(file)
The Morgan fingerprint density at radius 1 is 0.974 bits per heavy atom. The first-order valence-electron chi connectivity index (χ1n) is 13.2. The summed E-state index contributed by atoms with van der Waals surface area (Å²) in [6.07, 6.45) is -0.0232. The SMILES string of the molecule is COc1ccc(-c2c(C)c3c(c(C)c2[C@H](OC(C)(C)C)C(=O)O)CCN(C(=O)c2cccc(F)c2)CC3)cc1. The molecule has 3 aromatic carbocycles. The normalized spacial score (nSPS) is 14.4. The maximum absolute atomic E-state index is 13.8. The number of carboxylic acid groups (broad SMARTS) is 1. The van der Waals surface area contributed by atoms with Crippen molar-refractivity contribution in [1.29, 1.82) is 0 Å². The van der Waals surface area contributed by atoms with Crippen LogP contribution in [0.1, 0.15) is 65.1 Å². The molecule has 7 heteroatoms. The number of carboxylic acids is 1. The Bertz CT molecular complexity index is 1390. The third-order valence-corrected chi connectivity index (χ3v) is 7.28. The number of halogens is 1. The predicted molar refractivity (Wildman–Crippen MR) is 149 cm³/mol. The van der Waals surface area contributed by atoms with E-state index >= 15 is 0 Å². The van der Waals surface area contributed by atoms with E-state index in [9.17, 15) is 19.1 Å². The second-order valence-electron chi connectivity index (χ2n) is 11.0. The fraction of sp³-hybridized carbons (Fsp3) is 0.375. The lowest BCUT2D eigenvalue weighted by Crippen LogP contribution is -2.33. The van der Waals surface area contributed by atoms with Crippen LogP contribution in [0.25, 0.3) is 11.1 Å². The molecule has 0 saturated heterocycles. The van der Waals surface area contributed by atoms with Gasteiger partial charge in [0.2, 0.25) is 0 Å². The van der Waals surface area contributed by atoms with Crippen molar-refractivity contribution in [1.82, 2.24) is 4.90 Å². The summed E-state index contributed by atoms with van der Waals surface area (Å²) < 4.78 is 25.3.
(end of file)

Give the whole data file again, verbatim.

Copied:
The Morgan fingerprint density at radius 1 is 0.974 bits per heavy atom. The first-order valence-electron chi connectivity index (χ1n) is 13.2. The summed E-state index contributed by atoms with van der Waals surface area (Å²) in [6.07, 6.45) is -0.0232. The SMILES string of the molecule is COc1ccc(-c2c(C)c3c(c(C)c2[C@H](OC(C)(C)C)C(=O)O)CCN(C(=O)c2cccc(F)c2)CC3)cc1. The molecule has 3 aromatic carbocycles. The normalized spacial score (nSPS) is 14.4. The maximum absolute atomic E-state index is 13.8. The number of carboxylic acid groups (broad SMARTS) is 1. The van der Waals surface area contributed by atoms with Crippen molar-refractivity contribution in [1.29, 1.82) is 0 Å². The van der Waals surface area contributed by atoms with Crippen LogP contribution in [0.1, 0.15) is 65.1 Å². The molecule has 7 heteroatoms. The number of carboxylic acids is 1. The Bertz CT molecular complexity index is 1390. The third-order valence-corrected chi connectivity index (χ3v) is 7.28. The number of halogens is 1. The predicted molar refractivity (Wildman–Crippen MR) is 149 cm³/mol. The van der Waals surface area contributed by atoms with E-state index >= 15 is 0 Å². The van der Waals surface area contributed by atoms with E-state index in [9.17, 15) is 19.1 Å². The second-order valence-electron chi connectivity index (χ2n) is 11.0. The fraction of sp³-hybridized carbons (Fsp3) is 0.375. The lowest BCUT2D eigenvalue weighted by Crippen LogP contribution is -2.33. The van der Waals surface area contributed by atoms with Crippen LogP contribution in [0.25, 0.3) is 11.1 Å². The molecule has 0 saturated heterocycles. The van der Waals surface area contributed by atoms with Gasteiger partial charge in [0.2, 0.25) is 0 Å². The van der Waals surface area contributed by atoms with Crippen molar-refractivity contribution in [1.82, 2.24) is 4.90 Å². The summed E-state index contributed by atoms with van der Waals surface area (Å²) < 4.78 is 25.3.